However, because of the need for more capacity, better availability and to reduce emissions of the power plant, the owners decided to upgrade the plant by converting it to combined-cycle operation. Upgrading of the plant included the installation of two GE gas turbines and two Vogt three-pressure HRSGs. The new gas turbines each have an electric output of 127.9 MW while the HRSGs supply 174 t/h of superheated steam at 42 bar and 505 C. Figure 3 shows a schematic of one of the repowered combined-cycle units at the Marghera Levante plant.

In addition to operating in the combined-cycle mode, the plant can be operated in simple cycle or operated as a conventional plant with just the steam turbines and the boilers. When the plant is operated with the gas turbine in simple-cycle mode, all of the steam produced by the HRSGs is used by the petrochemical plant. Natural gas is the main fuel, but in emergencies fuel oil can be utilized.

With the repowering complete, the Marghera Levante plant is now able to meet Italy`s standards for the emissions of SO2. Similarly, because the gas turbines use steam injection and the plant switched from fuel oil to natural gas as the primary fuel, there has been no increase in NOx emissions.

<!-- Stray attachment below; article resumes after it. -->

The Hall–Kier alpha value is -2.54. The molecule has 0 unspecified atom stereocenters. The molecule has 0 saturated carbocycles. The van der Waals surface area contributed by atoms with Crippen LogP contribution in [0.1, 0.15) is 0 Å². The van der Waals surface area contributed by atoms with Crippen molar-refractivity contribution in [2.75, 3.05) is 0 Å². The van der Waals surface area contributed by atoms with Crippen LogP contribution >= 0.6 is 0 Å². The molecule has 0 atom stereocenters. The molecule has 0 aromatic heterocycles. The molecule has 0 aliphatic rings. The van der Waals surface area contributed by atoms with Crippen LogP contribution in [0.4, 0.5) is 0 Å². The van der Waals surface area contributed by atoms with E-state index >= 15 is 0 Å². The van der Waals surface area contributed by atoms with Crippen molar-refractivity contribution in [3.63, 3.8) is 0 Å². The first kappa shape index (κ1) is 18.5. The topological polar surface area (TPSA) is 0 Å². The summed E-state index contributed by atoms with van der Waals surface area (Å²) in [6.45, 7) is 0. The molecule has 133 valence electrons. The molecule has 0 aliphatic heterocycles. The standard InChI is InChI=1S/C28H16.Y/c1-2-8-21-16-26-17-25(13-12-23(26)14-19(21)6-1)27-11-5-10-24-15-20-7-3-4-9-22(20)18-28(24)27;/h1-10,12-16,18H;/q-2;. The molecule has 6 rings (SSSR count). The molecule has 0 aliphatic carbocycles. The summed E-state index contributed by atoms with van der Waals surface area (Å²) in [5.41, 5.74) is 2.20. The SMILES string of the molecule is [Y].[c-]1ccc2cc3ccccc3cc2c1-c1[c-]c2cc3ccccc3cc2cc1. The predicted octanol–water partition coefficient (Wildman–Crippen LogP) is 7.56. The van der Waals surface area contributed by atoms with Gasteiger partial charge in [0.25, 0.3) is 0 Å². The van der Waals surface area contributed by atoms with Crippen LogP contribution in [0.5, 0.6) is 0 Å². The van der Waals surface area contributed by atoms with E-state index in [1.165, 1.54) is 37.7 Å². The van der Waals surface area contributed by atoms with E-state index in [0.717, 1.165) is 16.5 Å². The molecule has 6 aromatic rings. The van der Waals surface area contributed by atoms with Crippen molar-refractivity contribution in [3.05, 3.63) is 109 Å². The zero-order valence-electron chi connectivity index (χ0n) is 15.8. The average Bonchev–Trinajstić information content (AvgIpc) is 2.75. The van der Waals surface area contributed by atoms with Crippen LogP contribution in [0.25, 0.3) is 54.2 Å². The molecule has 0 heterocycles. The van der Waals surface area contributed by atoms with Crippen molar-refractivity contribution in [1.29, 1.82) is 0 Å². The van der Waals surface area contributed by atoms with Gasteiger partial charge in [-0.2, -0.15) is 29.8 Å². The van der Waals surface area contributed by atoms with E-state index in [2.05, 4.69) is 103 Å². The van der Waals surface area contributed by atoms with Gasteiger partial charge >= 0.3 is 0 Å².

Besides converting the plant to combined-cycle operation, new control and burner management systems were installed, and the steam turbine`s moving blades in the intermediate pressure section of the turbines were upgraded. Modification of the blades has increased steam flow through the turbine, thus augmenting the steam turbine`s capacity by an extra 8 to 10 MW. Each of the upgraded steam turbines can now produce a gross electric output of approximately 170 MW.

When operated in combined-cycle, the plant has a heat rate of 1,950 kcal/kWh and a gross plant efficiency of almost 60 percent.

Slagging problems at Tuncbilek